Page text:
Occupational Fraud and Abuse: Impact on Manufacturing, Distribution, and Retail Businesses

Posted on 05.31.18

Occupational Fraud and Abuse: Impact on Manufacturing, Distribution, and Retail Businesses

The Association of Certified Fraud Examiners (ACFE) recently published its 10th edition of their biennial “Report to the Nations – Global Study on Occupational Fraud and Abuse. 

The goal of the Report to the Nations is to compile detailed information about occupational fraud cases in five critical areas: the methods used to commit the fraud, the means by which the fraud was detected, the characteristics of the organizations effected, the characteristics of the people committing the fraud, and the results of the cases.  The Report to the Nations is considered the most comprehensive and widely quoted source of occupational fraud data in the world; based on information from real cases as reported by Certified Fraud Examiners (CFEs) from around the globe, and continues to be a resource for those interested in how fraud is committed, how fraud is detected, who commits a fraud, and how organizations can protect themselves from fraudulent activities.


Highlights and key findings from the Report to the Nations:

  • Information obtained from 2,690 real cases of occupational fraud, from 125 countries, in 23 industry categories
  • Known fraud cases resulted in $7B+ in total losses, with a median loss per case of $130,000, and 22% of the cases resulted in losses of $1M+
  • Median duration of fraud scheme was 16 months – facts prove that the longer a fraud goes undetected the large the scheme will grow – 8% of the fraud cases lasted more than 60 months and resulted in median losses of $715k
  • Primary categories of occupational fraud and median losses:
    • Asset misappropriation (89%) - $114k
    • Corruption (38%) - $250k
    • Financial statement fraud (10%) - $800k
    • These amounts are only slightly changed from the 2016 Report to the Nations
  • Common detection methods:

    • Tips – 40%, with 53% reported by employees and 21% reported by customers
      • The presence of a hotline or other reporting mechanism affects how the fraud is detected and the outcome of the case.  Fraud losses were 50% small at organizations with hotlines than those without.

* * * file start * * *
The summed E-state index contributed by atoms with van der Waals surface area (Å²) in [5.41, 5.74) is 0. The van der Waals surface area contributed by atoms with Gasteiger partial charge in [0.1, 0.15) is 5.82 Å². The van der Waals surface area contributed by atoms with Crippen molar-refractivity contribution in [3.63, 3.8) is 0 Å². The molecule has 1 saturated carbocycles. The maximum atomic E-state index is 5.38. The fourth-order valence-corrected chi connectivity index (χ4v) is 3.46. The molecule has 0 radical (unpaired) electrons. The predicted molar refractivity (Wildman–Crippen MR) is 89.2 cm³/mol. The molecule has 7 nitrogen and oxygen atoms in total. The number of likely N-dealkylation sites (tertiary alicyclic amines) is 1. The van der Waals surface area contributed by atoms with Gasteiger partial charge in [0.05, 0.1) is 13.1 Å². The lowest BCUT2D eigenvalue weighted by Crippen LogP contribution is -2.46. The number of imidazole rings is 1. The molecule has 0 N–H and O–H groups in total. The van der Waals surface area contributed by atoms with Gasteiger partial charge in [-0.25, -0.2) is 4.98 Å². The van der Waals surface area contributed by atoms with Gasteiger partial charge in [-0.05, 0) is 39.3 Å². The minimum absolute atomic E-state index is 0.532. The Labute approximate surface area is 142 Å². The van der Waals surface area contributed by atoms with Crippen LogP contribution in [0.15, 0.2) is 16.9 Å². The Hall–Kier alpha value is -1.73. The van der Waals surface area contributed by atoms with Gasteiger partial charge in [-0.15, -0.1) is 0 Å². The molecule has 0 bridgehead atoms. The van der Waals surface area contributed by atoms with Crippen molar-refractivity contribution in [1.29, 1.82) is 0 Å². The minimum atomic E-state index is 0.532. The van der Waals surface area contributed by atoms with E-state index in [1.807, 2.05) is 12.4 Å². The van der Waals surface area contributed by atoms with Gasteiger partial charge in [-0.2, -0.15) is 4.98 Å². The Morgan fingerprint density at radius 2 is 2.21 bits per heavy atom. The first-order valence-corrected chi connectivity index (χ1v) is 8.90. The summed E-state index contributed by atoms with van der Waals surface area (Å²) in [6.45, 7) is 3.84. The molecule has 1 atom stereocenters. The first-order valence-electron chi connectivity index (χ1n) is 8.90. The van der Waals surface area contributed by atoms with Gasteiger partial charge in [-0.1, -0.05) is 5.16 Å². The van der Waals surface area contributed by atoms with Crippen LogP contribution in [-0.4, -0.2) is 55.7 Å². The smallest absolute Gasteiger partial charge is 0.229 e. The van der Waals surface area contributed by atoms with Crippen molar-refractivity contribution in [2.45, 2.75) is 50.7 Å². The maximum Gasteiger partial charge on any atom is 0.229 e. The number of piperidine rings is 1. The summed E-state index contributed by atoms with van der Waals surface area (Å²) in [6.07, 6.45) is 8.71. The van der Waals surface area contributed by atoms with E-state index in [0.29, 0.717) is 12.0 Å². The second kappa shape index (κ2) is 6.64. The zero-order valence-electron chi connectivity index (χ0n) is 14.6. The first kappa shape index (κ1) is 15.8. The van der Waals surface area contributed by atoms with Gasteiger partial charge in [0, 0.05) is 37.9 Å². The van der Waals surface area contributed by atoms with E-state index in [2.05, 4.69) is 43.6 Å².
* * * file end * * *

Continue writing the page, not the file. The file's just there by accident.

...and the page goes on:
• Internal audit – 15%
    • Management review – 13%
  • Victim organizations:

    • Private company – 42%
    • Public company – 29%
    • Government/NFP/Other – 29%
    • Manufacturing companies were victims of 212 cases with a median loss of $240k.  Manufacturing companies were in the top 5 of organizations affected by fraud.  This is consistent with the results of the 2016 Report to the Nations
  • Who is perpetrating the fraud and median losses:

    • Employee (44%) - $50k
    • Manager (34%) - $150k
    • Owner / executive (19%) - $850k
    • Other (3%) - $189k
  • How do organization punish fraud perpetrators:

    • Termination – 65%
    • Settlement agreement – 12%
    • Permitted or required to resign/no longer with organization – 21%

Source: Association of Cerified Fraud Examiners

The ACFE is the world’s largest anti-fraud organization and provider or anti-fraud training and education. View the complete 2018 Report to the Nations.

Our Valuation and Forensic Services Team includes professionals who specialize in providing financial investigation services making our practice one of the largest in Virginia. Members of our team are certified by the American Institute of Certified Public Accountants as Certified Public Accountants and Certified in Financial Forensics, and by the Association of Certified Fraud Examiners as Certified Fraud Examiners.  

Should you have any specific questions pertaining to your organization related to fraud assessment, fraud detection, and prevention measures, please contact your Keiter opportunity advisor.

Additional Resources:

New Revenue Recognition Standard: Manufacturing, Distribution, and Retail Industry Changes

Revenue Recognition: Accounting for Franchisor Revenues

 

2018 Another Optimistic Year for U.S. Manufacturers

The information contained within this article is provided for informational purposes only and is current as of the date published. Online readers are advised not to act upon this information without seeking the service of a professional accountant, as this article is not a substitute for obtaining accounting, tax, or financial advice from a professional accountant.

Posted by: Doug K. Nickerson, CPA, CGFM, CFE, CIA, CCA

Doug shares his real estate and construction accounting insights with his clients to help them achieve their financial goals. He is a member of Keiter’s Real Estate and Construction team. Doug has over 18 years of experience in corporate accounting and public accounting providing audit and consulting services. Read more of Doug’s insights on our blog.